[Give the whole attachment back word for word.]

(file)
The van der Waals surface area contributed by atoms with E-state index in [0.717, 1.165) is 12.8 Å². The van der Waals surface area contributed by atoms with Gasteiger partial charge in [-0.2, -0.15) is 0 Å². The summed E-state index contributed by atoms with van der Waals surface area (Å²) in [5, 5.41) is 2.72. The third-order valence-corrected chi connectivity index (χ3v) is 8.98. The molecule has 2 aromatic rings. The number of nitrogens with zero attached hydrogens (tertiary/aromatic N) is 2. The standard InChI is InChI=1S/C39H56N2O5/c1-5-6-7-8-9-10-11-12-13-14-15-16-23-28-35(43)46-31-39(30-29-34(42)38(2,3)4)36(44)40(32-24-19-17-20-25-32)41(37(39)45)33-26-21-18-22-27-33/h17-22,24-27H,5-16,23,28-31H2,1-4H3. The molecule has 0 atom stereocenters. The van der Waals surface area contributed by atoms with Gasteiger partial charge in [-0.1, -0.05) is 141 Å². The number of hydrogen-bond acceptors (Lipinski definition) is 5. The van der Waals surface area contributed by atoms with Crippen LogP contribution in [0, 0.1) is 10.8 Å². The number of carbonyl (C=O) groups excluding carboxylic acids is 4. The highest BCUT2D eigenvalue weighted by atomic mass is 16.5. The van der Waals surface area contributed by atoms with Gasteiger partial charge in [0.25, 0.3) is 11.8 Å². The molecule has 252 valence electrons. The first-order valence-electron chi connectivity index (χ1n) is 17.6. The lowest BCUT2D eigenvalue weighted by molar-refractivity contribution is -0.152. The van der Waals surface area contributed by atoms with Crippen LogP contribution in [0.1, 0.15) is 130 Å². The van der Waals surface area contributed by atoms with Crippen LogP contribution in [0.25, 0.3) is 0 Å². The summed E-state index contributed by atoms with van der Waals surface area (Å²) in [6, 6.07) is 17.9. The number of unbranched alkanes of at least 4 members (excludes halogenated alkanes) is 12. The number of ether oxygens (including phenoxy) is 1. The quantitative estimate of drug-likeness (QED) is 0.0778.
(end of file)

The van der Waals surface area contributed by atoms with E-state index in [0.717, 1.165) is 12.8 Å². The van der Waals surface area contributed by atoms with Gasteiger partial charge in [-0.2, -0.15) is 0 Å². The summed E-state index contributed by atoms with van der Waals surface area (Å²) in [5, 5.41) is 2.72. The third-order valence-corrected chi connectivity index (χ3v) is 8.98. The molecule has 2 aromatic rings. The number of nitrogens with zero attached hydrogens (tertiary/aromatic N) is 2. The standard InChI is InChI=1S/C39H56N2O5/c1-5-6-7-8-9-10-11-12-13-14-15-16-23-28-35(43)46-31-39(30-29-34(42)38(2,3)4)36(44)40(32-24-19-17-20-25-32)41(37(39)45)33-26-21-18-22-27-33/h17-22,24-27H,5-16,23,28-31H2,1-4H3. The molecule has 0 atom stereocenters. The van der Waals surface area contributed by atoms with Gasteiger partial charge in [-0.1, -0.05) is 141 Å². The number of hydrogen-bond acceptors (Lipinski definition) is 5. The van der Waals surface area contributed by atoms with Crippen LogP contribution in [0, 0.1) is 10.8 Å². The number of carbonyl (C=O) groups excluding carboxylic acids is 4. The highest BCUT2D eigenvalue weighted by atomic mass is 16.5. The van der Waals surface area contributed by atoms with Gasteiger partial charge in [0.25, 0.3) is 11.8 Å². The molecule has 252 valence electrons. The first-order valence-electron chi connectivity index (χ1n) is 17.6. The lowest BCUT2D eigenvalue weighted by molar-refractivity contribution is -0.152. The van der Waals surface area contributed by atoms with Crippen LogP contribution in [0.1, 0.15) is 130 Å². The van der Waals surface area contributed by atoms with Crippen LogP contribution in [0.25, 0.3) is 0 Å². The summed E-state index contributed by atoms with van der Waals surface area (Å²) in [6, 6.07) is 17.9. The number of unbranched alkanes of at least 4 members (excludes halogenated alkanes) is 12. The number of ether oxygens (including phenoxy) is 1. The quantitative estimate of drug-likeness (QED) is 0.0778.